an active hydrogen component comprising an alkylthio group-containing aromatic diamine; and
a diisocyanate component comprising at least one diisocyanate selected from the group consisting of an aliphatic diisocyanate, an alicyclic diisocyanate, a modified aliphatic diisocyanate, and a modified alicyclic diisocyanate.

2. The two-liquid curable composition for forming a thermoplastic matrix resin according to claim 1, wherein an isocyanate group content of the diisocyanate is in a range of 15% to 50% by mass.

3. The two-liquid curable composition for forming a thermoplastic matrix resin according to claim 1, wherein the active hydrogen component further includes a diol.

4. The two-liquid curable composition for forming a thermoplastic matrix resin according to claim 3, wherein a mass ratio of the alkylthio group-containing aromatic diamine to the diol is in a range of 0.1 to 30.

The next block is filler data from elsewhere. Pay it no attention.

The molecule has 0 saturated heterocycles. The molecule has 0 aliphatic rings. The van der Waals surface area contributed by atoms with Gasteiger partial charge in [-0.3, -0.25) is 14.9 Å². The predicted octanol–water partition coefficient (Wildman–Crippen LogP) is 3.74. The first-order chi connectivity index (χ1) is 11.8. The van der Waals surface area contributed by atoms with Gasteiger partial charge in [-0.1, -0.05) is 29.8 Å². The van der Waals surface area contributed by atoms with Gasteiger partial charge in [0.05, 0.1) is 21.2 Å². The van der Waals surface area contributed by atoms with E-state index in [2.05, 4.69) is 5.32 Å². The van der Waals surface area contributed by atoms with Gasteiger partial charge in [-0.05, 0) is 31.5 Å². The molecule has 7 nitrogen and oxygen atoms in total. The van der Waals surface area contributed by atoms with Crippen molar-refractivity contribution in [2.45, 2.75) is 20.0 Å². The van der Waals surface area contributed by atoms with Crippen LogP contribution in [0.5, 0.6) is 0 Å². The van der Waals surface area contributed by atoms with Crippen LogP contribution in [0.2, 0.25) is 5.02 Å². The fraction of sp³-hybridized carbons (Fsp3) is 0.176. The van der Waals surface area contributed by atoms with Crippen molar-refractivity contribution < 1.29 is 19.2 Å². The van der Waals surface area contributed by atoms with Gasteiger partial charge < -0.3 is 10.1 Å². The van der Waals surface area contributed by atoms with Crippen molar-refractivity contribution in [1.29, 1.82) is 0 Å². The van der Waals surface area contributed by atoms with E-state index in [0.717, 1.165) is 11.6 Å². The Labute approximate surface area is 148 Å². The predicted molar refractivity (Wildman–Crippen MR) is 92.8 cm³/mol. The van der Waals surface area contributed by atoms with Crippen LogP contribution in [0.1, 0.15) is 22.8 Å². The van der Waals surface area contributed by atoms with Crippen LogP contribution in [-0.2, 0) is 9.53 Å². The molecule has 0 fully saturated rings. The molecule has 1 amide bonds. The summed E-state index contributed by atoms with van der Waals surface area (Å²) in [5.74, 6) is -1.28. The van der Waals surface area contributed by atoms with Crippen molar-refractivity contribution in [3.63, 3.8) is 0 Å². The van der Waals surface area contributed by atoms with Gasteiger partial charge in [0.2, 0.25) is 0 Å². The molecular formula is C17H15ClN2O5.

5. A matrix resin for a fiber-reinforced composite material, comprising:

a reaction product of an active hydrogen component comprising an alkylthio group-containing aromatic diamine and a diisocyanate component comprising at least one diisocyanate selected from the group consisting of an aliphatic diisocyanate, an alicyclic diisocyanate, a modified aliphatic diisocyanate, and a modified alicyclic diisocyanate.

6. The matrix resin for a fiber-reinforced composite material according to claim 5, wherein the active hydrogen component further includes a diol.

7. A fiber-reinforced composite material, comprising:

a cured product of the two-liquid curable composition of claim 1; and
reinforcing fiber.